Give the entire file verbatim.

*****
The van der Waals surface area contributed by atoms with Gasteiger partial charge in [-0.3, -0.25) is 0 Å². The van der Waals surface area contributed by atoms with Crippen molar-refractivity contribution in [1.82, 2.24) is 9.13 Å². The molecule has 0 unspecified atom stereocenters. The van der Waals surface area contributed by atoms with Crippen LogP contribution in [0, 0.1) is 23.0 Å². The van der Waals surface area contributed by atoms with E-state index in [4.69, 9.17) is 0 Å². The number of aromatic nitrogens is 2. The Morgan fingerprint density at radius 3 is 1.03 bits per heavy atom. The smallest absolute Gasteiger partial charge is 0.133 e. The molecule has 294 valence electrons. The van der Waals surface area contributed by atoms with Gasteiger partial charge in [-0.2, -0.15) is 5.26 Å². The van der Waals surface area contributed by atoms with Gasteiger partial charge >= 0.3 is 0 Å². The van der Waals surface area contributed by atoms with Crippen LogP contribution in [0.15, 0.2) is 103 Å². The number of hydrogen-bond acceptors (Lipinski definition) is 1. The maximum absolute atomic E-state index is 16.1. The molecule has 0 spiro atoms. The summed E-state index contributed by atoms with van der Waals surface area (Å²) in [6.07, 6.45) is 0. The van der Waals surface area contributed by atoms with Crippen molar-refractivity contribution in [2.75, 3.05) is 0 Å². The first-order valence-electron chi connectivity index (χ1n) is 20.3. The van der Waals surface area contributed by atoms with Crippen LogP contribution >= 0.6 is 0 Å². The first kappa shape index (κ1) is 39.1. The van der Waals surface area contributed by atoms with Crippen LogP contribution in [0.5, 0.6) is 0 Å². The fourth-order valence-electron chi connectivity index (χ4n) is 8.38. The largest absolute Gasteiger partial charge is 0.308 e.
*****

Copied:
The van der Waals surface area contributed by atoms with Gasteiger partial charge in [-0.3, -0.25) is 0 Å². The van der Waals surface area contributed by atoms with Crippen molar-refractivity contribution in [1.82, 2.24) is 9.13 Å². The molecule has 0 unspecified atom stereocenters. The van der Waals surface area contributed by atoms with Crippen LogP contribution in [0, 0.1) is 23.0 Å². The van der Waals surface area contributed by atoms with E-state index in [4.69, 9.17) is 0 Å². The number of aromatic nitrogens is 2. The Morgan fingerprint density at radius 3 is 1.03 bits per heavy atom. The smallest absolute Gasteiger partial charge is 0.133 e. The molecule has 294 valence electrons. The van der Waals surface area contributed by atoms with Gasteiger partial charge in [-0.2, -0.15) is 5.26 Å². The van der Waals surface area contributed by atoms with Gasteiger partial charge >= 0.3 is 0 Å². The van der Waals surface area contributed by atoms with Crippen LogP contribution in [0.15, 0.2) is 103 Å². The number of hydrogen-bond acceptors (Lipinski definition) is 1. The maximum absolute atomic E-state index is 16.1. The molecule has 0 spiro atoms. The summed E-state index contributed by atoms with van der Waals surface area (Å²) in [6.07, 6.45) is 0. The van der Waals surface area contributed by atoms with Crippen molar-refractivity contribution in [2.75, 3.05) is 0 Å². The first-order valence-electron chi connectivity index (χ1n) is 20.3. The van der Waals surface area contributed by atoms with Crippen LogP contribution >= 0.6 is 0 Å². The first kappa shape index (κ1) is 39.1. The van der Waals surface area contributed by atoms with Crippen LogP contribution in [0.5, 0.6) is 0 Å². The fourth-order valence-electron chi connectivity index (χ4n) is 8.38. The largest absolute Gasteiger partial charge is 0.308 e.